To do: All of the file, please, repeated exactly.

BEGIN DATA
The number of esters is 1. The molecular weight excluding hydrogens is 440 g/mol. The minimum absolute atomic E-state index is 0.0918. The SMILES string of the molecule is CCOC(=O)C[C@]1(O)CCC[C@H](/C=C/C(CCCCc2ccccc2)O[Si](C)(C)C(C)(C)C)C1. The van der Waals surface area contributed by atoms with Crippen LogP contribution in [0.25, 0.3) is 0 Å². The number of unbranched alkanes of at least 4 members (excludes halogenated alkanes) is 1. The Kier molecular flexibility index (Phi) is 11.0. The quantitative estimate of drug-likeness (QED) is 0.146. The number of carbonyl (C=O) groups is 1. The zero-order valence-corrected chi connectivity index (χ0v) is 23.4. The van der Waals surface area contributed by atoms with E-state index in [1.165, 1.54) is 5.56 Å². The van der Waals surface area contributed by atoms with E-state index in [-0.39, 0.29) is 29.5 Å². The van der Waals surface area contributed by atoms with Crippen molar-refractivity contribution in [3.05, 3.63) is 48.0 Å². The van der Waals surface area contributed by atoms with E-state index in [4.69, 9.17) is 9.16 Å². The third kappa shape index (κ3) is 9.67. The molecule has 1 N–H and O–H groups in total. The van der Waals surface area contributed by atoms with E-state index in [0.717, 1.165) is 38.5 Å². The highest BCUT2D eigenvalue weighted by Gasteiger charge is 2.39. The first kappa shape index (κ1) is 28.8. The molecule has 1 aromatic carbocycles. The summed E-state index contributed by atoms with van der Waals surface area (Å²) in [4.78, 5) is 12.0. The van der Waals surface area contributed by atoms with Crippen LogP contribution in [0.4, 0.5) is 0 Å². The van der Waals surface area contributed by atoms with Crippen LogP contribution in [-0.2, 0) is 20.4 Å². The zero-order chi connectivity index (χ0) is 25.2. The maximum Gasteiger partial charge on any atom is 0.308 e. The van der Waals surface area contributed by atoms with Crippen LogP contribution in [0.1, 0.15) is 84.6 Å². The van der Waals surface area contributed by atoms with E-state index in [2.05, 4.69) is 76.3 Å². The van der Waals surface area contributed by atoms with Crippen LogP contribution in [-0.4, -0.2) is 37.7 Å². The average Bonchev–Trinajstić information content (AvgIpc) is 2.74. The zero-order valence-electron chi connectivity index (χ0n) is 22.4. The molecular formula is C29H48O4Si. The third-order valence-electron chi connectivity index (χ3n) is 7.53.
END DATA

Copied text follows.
The number of esters is 1. The molecular weight excluding hydrogens is 440 g/mol. The minimum absolute atomic E-state index is 0.0918. The SMILES string of the molecule is CCOC(=O)C[C@]1(O)CCC[C@H](/C=C/C(CCCCc2ccccc2)O[Si](C)(C)C(C)(C)C)C1. The van der Waals surface area contributed by atoms with Crippen LogP contribution in [0.25, 0.3) is 0 Å². The number of unbranched alkanes of at least 4 members (excludes halogenated alkanes) is 1. The Kier molecular flexibility index (Phi) is 11.0. The quantitative estimate of drug-likeness (QED) is 0.146. The number of carbonyl (C=O) groups is 1. The zero-order valence-corrected chi connectivity index (χ0v) is 23.4. The van der Waals surface area contributed by atoms with E-state index in [1.165, 1.54) is 5.56 Å². The van der Waals surface area contributed by atoms with E-state index in [-0.39, 0.29) is 29.5 Å². The van der Waals surface area contributed by atoms with Crippen molar-refractivity contribution in [3.05, 3.63) is 48.0 Å². The van der Waals surface area contributed by atoms with E-state index in [4.69, 9.17) is 9.16 Å². The third kappa shape index (κ3) is 9.67. The molecule has 1 N–H and O–H groups in total. The van der Waals surface area contributed by atoms with E-state index in [0.717, 1.165) is 38.5 Å². The highest BCUT2D eigenvalue weighted by Gasteiger charge is 2.39. The first kappa shape index (κ1) is 28.8. The molecule has 1 aromatic carbocycles. The summed E-state index contributed by atoms with van der Waals surface area (Å²) in [4.78, 5) is 12.0. The van der Waals surface area contributed by atoms with Crippen LogP contribution in [0.4, 0.5) is 0 Å². The van der Waals surface area contributed by atoms with Crippen LogP contribution in [-0.2, 0) is 20.4 Å². The zero-order chi connectivity index (χ0) is 25.2. The maximum Gasteiger partial charge on any atom is 0.308 e. The van der Waals surface area contributed by atoms with Crippen LogP contribution in [0.1, 0.15) is 84.6 Å². The van der Waals surface area contributed by atoms with E-state index in [2.05, 4.69) is 76.3 Å². The van der Waals surface area contributed by atoms with Crippen LogP contribution in [-0.4, -0.2) is 37.7 Å². The average Bonchev–Trinajstić information content (AvgIpc) is 2.74. The zero-order valence-electron chi connectivity index (χ0n) is 22.4. The molecular formula is C29H48O4Si. The third-order valence-electron chi connectivity index (χ3n) is 7.53.